Ii Related work

A survey of employees from countries reports that successful firms apply machine learning five times more than low-performing ones [19]. This clearly shows the importance of adopting the recent advances in machine learning for generating revenues and meeting the market demands on intelligent IoT systems. Moreover, market models and pricing strategies are integral for maximizing the profit of selling products and services including wired and wireless network access [31, 32, 43], cloud computing [16], and mobile crowdsensing [15, 41], just to name a few.

Ii-a Economics of Information Goods

Pricing information goods, e.g., software products and movies, is a well-studied problem in the literature. In [14], three pricing schemes of information goods were presented, namely, connection time-based, search-based, and subscription-based pricing. It has been argued that connection time-based pricing is less profitable than the other schemes for highly skilled users. The authors of [37] presented a nonlinear pricing scheme of information goods based on the customer usage, i.e., defining a fixed price to each usage level. In [6], the authors discussed the pay-per-use and unlimited subscription of information goods. It is shown that a maximum profit is achieved through competitive pricing. The authors in [5] discussed the benefits of bundling information goods. It is shown that an accurate estimation of the user behavior can be achieved for bundled goods compared to the individual sales of products.

Pricing and bundling of IoT services is more challenging than those of classical information goods, as the quality of information goods can be easily determined, e.g., the quality of a software is defined based on its supported features, while the casting and genre of a movie define its price. On the contrary, the quality of IoT services cannot be directly measured.

Ii-B Economics of Query-based Data Services

Query-based data services extract data from structured databases and visualize them according to customer requests. Simple query pricing models can be preferable by buyers, but applying a complex pricing model increases the revenues of the content provider [7]. The authors in [18] presented a query-based pricing scheme of data. The price of a query, i.e., a question, is defined based on the number of data views required to provide the answer. In [21], the authors presented a pricing method in privacy-preserving query systems. This differential privacy pricing aims at maximizing the accuracy of queries while maintaining the privacy of the data owners. The privacy level is defined by the query buyers. The authors in [22] proposed a query pricing scheme with arbitrage-prevention. This prevents buyers from combining simple and cheap queries to achieve the same results of a complex and expensive query. Such existing query-based schemes are restricted by design to structured and relational data, and they do not address unstructured data, e.g., IoT data, which is the dominant form of data in real-world settings.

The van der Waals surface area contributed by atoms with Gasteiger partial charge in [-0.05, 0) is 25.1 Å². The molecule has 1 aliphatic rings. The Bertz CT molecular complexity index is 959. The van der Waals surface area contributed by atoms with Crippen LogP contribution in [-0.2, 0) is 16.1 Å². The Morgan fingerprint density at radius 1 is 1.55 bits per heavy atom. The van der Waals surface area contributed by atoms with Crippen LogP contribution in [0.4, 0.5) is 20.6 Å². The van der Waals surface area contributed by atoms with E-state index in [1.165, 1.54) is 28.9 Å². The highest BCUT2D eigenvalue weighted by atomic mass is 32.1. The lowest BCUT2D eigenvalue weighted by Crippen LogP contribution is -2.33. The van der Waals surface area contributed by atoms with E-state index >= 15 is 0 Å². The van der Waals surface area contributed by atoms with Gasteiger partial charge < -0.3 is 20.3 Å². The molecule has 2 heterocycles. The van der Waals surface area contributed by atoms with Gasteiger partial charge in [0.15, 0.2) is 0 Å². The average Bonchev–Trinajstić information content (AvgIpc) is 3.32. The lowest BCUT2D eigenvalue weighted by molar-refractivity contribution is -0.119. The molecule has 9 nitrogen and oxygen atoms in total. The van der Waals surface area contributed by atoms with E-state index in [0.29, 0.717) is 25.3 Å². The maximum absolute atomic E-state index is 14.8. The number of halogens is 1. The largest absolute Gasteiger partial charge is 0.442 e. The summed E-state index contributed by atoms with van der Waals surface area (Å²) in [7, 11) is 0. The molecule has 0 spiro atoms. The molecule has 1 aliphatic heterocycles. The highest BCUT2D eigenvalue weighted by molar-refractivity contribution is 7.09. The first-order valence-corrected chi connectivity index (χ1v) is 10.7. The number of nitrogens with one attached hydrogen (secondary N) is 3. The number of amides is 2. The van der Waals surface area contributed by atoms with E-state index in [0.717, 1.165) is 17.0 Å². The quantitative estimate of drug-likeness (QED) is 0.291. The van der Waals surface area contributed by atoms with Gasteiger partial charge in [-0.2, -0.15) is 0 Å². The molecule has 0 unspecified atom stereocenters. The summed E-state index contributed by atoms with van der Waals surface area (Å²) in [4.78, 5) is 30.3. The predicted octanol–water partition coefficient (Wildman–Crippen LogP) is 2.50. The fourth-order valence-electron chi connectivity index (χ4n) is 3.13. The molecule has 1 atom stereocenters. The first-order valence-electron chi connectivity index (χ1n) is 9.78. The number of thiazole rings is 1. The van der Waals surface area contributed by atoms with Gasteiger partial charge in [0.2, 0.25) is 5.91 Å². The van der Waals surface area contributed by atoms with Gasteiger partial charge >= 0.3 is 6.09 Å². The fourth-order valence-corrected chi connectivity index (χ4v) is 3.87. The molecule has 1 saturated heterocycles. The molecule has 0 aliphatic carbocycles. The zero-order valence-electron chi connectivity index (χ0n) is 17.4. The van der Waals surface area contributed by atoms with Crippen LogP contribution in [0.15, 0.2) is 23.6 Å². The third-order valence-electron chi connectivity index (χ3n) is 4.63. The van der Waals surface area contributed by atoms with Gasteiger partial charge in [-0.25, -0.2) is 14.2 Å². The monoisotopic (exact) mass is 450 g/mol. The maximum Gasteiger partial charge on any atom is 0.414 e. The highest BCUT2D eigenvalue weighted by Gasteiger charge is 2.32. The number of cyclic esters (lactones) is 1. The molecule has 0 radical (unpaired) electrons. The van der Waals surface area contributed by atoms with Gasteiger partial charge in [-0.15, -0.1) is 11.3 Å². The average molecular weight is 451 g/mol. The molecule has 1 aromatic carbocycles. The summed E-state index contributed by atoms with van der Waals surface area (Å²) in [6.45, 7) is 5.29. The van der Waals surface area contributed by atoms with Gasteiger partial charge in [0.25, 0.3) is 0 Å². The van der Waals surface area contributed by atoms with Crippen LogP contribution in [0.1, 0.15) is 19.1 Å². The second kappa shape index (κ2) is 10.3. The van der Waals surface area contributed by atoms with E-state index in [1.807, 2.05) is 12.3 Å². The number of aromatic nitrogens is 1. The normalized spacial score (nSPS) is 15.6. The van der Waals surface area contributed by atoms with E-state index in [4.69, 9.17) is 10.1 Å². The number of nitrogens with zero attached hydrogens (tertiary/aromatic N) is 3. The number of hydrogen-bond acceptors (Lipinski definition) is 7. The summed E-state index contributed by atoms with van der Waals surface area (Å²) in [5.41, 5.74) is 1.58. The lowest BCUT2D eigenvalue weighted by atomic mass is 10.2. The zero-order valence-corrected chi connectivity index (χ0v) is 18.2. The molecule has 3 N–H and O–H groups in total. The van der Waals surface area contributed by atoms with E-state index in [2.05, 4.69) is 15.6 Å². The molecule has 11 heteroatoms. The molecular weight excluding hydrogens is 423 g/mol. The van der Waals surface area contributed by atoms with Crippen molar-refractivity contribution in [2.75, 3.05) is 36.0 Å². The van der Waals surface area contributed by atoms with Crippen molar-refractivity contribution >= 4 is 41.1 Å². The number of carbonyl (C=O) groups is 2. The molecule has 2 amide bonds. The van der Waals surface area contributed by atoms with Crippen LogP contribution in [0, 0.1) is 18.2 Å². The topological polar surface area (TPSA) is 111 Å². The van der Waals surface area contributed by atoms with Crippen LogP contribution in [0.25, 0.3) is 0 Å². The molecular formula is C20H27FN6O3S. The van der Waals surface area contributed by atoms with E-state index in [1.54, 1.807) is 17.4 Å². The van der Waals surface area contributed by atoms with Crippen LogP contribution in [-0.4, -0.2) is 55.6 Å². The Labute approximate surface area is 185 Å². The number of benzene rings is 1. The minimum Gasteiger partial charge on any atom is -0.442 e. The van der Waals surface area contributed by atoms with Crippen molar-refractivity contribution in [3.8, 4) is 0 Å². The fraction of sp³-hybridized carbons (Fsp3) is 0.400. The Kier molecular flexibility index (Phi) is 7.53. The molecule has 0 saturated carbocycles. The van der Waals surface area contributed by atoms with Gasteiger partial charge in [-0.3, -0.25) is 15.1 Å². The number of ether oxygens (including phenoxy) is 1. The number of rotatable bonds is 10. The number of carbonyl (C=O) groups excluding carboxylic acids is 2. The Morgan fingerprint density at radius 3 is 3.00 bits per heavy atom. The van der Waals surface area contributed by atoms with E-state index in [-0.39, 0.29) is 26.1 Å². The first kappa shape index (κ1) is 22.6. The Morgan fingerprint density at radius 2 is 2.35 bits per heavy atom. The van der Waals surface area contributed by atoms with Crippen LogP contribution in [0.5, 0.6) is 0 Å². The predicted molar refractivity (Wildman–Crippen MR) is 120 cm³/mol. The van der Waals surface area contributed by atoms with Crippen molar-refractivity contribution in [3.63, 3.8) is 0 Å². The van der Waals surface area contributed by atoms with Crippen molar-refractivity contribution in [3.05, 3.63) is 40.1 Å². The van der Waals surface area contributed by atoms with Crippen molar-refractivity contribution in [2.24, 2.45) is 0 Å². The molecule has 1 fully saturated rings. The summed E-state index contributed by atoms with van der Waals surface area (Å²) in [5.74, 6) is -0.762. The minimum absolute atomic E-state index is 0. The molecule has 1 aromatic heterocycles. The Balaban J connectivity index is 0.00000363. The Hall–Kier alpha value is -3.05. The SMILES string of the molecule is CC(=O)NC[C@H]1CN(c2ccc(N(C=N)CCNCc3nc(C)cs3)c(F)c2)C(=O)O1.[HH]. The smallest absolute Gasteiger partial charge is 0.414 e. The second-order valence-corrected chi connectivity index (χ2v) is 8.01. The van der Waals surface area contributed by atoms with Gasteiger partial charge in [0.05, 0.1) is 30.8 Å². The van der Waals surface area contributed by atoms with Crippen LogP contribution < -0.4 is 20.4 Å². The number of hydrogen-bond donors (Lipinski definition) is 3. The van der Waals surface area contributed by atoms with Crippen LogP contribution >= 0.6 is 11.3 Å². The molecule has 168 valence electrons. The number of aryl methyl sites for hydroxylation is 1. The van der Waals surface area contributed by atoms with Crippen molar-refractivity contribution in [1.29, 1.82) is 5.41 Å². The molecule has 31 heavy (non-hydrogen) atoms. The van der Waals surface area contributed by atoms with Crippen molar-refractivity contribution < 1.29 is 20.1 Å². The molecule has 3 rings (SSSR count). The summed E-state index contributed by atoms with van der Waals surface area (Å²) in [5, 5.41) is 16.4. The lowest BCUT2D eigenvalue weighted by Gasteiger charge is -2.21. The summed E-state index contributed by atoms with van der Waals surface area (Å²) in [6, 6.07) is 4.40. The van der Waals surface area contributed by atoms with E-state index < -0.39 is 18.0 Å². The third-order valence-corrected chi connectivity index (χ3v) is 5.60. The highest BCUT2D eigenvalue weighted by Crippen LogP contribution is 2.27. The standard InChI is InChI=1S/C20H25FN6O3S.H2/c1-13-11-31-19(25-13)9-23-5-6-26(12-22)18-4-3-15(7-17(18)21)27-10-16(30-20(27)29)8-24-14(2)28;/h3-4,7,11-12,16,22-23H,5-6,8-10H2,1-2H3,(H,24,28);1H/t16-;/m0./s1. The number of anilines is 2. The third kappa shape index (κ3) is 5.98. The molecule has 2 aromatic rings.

Ii-C Incentive Mechanisms for Crowdsensing

Incentive mechanisms are required for maintaining high user participation and providing fair reward allocation. The authors in [42] presented a user-centric incentive mechanism formulated as a reverse auction, and a platform-centric incentive scheme modeled as a Stackelberg game. The user-centric mechanism enables the participants to compete for a higher reward. In the platform-centric mechanism, the service acts as the game leader and announces the reward of completing the data collection task. The participants are the game followers and set their sensing time in order to maximize the received reward. Likewise, the authors in [33] modeled the crowdsensing problem as an online auction, while assuming that the arrival of participants has a stochastic distribution. In [24], the reward allocation problem was modeled as an all-pay auction such that the participant with the highest contribution receives the full reward.

This paper is fundamentally different from all past works. First, the problem of defining the quality of service in IoT has not been previously addressed. Second, existing works have not considered the data demand and pricing in IoT services when machine learning is heavily utilized. Third, none of the existing works has considered the problem of cooperation among service providers to form a bundled service which is an effective strategy for profit maximization. This paper addresses these limitations and presents a market model, bundling strategies, and optimal pricing schemes of IoT services. The novel data-driven optimizations of this paper allow achieving the maximum profits from offering IoT services to customers.

Iii System Model

In this section, we first briefly introduce the concept of machine learning-based IoT services and give real world examples of IoT services where optimal pricing and bundling are required. Then, we present a method for defining the value of data from a machine learning perspective.

Iii-a Machine Learning-Based IoT Services

Fig. 1: System model of machine learning-based IoT services.

We consider the IoT service architecture shown in Figure 1. An IoT service is typically composed of a data vendor, service provider, and service customers.

  • Data vendors

    : The IoT data is firstly collected, stored and filtered by a data vendor. The data can be generated by different devices and technologies, e.g., sensor nodes, IoT gadgets, and smart phones. In addition to the deployment cost, the process of data gathering also requires costly human intervention for data annotation, validation, and preprocessing, e.g., anomaly detection and missing data imputation. Accordingly, the data vendor charges data buyers with a price. The cost of one data unit

    333We assume that a data unit includes one percent of the full dataset samples. is denoted by .